( ) Top 10 toy companies in China (2014)
Though surprised to see the made- in-Vietnam toys, Zhang acknowledged that his company is considering setting up plants in Vietnam and neighboring Thailand because of lower manufacturing costs. His company exports 90 percent of its products, and the US is its most important market.
China is still the world’s largest manufacturer and exporter of toy products, producing more than 70 percent of the global total, according to a 2015 report from industry researcher IBIS World Inc.
But that long-standing dominance is facing competition from low-cost producers. Labor and rawmaterial costs also have been rising in recent years, increasing production costs, while the Chinese yuan appreciated, affecting export activity. China’s economic slowdown and the growing popularity of video games over traditional toys are other challenges to the industry.
London-based market-research firm Euromonitor International estimates the mainland’s toy market produced about 63.4 billion yuan ($9.7 billion) in sales last year, and is likely to reach nearly 70 billion yuan this year. Sales in China are projected to climb to 97.52 billion yuan by 2019, according to industry data.
Most toy-making companies are small and have low profit margins. IBIS noted that industry profitability has been decreasing in recent years, falling to about 4.2 percent in 2015.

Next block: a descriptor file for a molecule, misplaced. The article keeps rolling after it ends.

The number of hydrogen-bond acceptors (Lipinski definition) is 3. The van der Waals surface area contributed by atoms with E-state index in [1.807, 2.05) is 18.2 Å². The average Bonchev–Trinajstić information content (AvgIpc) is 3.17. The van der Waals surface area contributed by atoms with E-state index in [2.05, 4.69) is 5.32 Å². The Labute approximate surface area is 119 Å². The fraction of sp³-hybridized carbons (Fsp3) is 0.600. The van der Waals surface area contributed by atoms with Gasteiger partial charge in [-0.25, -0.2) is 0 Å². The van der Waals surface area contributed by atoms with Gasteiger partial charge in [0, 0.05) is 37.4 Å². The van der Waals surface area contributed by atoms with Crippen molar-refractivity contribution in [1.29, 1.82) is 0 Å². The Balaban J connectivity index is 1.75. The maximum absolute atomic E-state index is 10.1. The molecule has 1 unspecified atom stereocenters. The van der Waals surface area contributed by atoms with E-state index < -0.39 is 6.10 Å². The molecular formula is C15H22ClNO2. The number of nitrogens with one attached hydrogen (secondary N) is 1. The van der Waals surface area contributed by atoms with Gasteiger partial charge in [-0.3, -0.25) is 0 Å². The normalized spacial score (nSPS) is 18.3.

Despite challenges, IBIS forecasts that during the next five years, the toy-manufacturing industry in China will expand steadily, said IBIS. And the main reasons are the expansion of the middle class and the elimination of China’s onechild policy.
“We hope to get more sales from the change in the one-child policy,” noted Zhang.
As China’s middle class grows, parents and grandparents are increasingly turning to products that will move children outside when playing with toys and games.
Products that encourage children to participate in outdoor activities sold well in 2014 as outdoor-activity products and sports toys, radios, remote control toys and ride-on vehicles benefited from this trend, according to Clover Wei, senior associate at Euromonitor International.
“Parents are increasingly aware of the academic workload their children bear, and they believe products that require children to play outdoors can effectively relieve their stress,” she said. Moreover, teamwork and team spirit skills are also developed through outdoor activity, sports toys, radios and remote control toys, added Wei.
For China’s increasingly large and wealthy urban population, demand also is shifting from traditional and medium-end electric and decorative toys to novel, intelligent toys and high-end plush toys, said Goodman.
“The industry’s top companies, including Auldey, Blue Cat, Goodbaby, MSD and Huawei, are investing in more research and development to satisfy that demand. Toy companies in the Pearl River Delta are also altering their business strategy to emphasize other segments of the value chain, such as marketing, and product research and development. To increase sales, domestic manufacturers are focusing on online shopping platforms (such as Taobao and Jingling) as well as developing their own e-commerce sites,” added Danielle Goodman, IBIS’s business manager in China.
Guidecraft, a 50-year-old company based in Tuxedo Park, New York, is hoping to take advantage of China’s growing market. The company was started by Fred Fein, who made small, wooden figures called “wedgies’’ in a one room shop in Garnerville, New York. The figures represented professional men and women like postal carriers and some with different skin tones — a groundbreaking